Swedish word of the day: haveri

Today's word of the day has led to a debate about Sweden's handling of the coronavirus pandemic.

the word haveri written on a blackboard next to the swedish flag
Haveri, a word with an interesting history. Photo: Annie Spratt/Unsplash/Nicolas Raymond

The second report by the independent Corona Commission, set up by the government last year to investigate Sweden’s pandemic response, described it as a haveri that large-scale testing was initially delayed by discussions between different actors about responsibility and funding.

Outgoing Prime Minister Stefan Löfven took issue with the use of the word haveri, telling Swedish news agency TT in an interview: “Haveri, I think that’s stretching it. It sounds like the entire society collapses, and that’s not true. I think haveri is a strong word.”

This article won’t look at Sweden’s pandemic response, but we will take a closer look at the word haveri itself.

In the original Swedish version of the second report, the Corona Commission writes about the initial testing strategy: “Kommissionen anser att det knappast kan beskrivas som annat än ett haveri att en diskussion om ansvar och finansiering bidrog till att någon storskalig provtagning inte kom till stånd förrän den första vågen var över.”

The official English translation translates haveri as “complete failure” and reads: “The Commission is of the view that it can hardly be described as anything other than a complete failure when a discussion about responsibility and funding was a factor in preventing any large-scale testing getting started until the first wave was over.”

KEY POINTS: The new verdict on Sweden’s coronavirus response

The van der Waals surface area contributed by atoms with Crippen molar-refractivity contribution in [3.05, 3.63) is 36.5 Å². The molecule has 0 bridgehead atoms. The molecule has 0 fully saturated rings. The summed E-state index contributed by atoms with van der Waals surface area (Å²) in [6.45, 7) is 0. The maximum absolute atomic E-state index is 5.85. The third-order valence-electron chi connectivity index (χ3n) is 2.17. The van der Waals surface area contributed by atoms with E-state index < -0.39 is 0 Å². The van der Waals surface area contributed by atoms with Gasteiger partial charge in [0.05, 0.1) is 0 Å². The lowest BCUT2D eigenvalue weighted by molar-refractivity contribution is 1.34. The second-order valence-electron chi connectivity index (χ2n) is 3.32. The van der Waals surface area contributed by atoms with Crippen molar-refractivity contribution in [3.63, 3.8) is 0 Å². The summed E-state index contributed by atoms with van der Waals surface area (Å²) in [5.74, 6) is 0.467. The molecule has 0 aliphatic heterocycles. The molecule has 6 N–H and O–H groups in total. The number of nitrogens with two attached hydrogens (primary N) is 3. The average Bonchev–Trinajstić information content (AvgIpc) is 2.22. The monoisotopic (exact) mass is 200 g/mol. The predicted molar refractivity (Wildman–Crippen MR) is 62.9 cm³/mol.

Haveri has a wide range of meanings, including “failure”, “disaster”, “accident” or “train wreck” – both literally and figuratively.

It can be used in Swedish to describe anything from something as serious as a plane crash (indeed, the Swedish Accident Investigation Authority, which is the government body that investigates civil or military accidents and incidents with the aim of improving safety, is called Statens haverikommission in Swedish) to a comparatively less serious computer failure.

“Complete failure” could also be translated as totalt misslyckande in Swedish, which would probably be seen as relatively “softer” than haveri. In any case, it’s an example of how words can’t always be translated verbatim, how they mean different things to different people, even when speaking the same language, and how a disagreement about an issue can often derail to an argument about semantics.

The word haveri has existed in Swedish since at least 1665, and comes from either the Low German haverie, the Dutch haverij, or the French avarie. According to the Swedish Academy’s dictionary, they probably stem from the Arabic awar, meaning “defect”.

Interestingly, the English word “average” also comes from awar. In fact, the word average originally referred to splitting the cost of the financial loss from goods damaged in transit, and only later did it take on its modern meaning of an estimation of a middle value.

One last thing: You may spot the word haveri in the Swedish compound noun rättshaverist and think it refers to someone breaking the law (rätt), but in fact the words are not related at all. Rättshaverist instead comes from the German word Rechthaberei and refers to a querulant, a person who insists on their right even down to minor grievances (rättshaverist in this sense literally means “a right-haver”).


Fartyget har havererat

The ship has broken down